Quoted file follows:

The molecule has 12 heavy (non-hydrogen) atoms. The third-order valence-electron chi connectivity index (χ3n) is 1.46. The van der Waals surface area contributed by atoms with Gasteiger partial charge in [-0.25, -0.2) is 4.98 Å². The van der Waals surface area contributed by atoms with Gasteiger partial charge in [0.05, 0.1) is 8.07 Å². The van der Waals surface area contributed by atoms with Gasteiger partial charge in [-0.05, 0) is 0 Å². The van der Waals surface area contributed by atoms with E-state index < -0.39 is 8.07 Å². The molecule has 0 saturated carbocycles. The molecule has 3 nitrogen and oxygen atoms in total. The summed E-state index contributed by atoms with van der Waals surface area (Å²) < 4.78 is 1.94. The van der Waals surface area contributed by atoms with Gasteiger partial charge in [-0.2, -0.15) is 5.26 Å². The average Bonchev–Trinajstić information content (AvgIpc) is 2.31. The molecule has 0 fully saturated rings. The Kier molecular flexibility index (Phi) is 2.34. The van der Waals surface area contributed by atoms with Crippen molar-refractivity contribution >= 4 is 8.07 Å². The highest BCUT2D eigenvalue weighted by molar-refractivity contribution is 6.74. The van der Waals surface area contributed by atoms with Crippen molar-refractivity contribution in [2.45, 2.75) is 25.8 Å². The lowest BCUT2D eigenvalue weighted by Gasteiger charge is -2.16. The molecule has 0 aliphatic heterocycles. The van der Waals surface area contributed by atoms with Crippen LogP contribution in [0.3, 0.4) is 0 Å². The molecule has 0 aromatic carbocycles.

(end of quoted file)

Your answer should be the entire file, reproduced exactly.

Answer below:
The molecule has 12 heavy (non-hydrogen) atoms. The third-order valence-electron chi connectivity index (χ3n) is 1.46. The van der Waals surface area contributed by atoms with Gasteiger partial charge in [-0.25, -0.2) is 4.98 Å². The van der Waals surface area contributed by atoms with Gasteiger partial charge in [0.05, 0.1) is 8.07 Å². The van der Waals surface area contributed by atoms with Gasteiger partial charge in [-0.05, 0) is 0 Å². The van der Waals surface area contributed by atoms with E-state index < -0.39 is 8.07 Å². The molecule has 0 saturated carbocycles. The molecule has 3 nitrogen and oxygen atoms in total. The summed E-state index contributed by atoms with van der Waals surface area (Å²) < 4.78 is 1.94. The van der Waals surface area contributed by atoms with Gasteiger partial charge in [-0.2, -0.15) is 5.26 Å². The average Bonchev–Trinajstić information content (AvgIpc) is 2.31. The molecule has 0 fully saturated rings. The Kier molecular flexibility index (Phi) is 2.34. The van der Waals surface area contributed by atoms with Crippen molar-refractivity contribution >= 4 is 8.07 Å². The highest BCUT2D eigenvalue weighted by molar-refractivity contribution is 6.74. The van der Waals surface area contributed by atoms with Crippen molar-refractivity contribution in [2.45, 2.75) is 25.8 Å². The lowest BCUT2D eigenvalue weighted by Gasteiger charge is -2.16. The molecule has 0 aliphatic heterocycles. The van der Waals surface area contributed by atoms with Crippen LogP contribution in [0.3, 0.4) is 0 Å². The molecule has 0 aromatic carbocycles.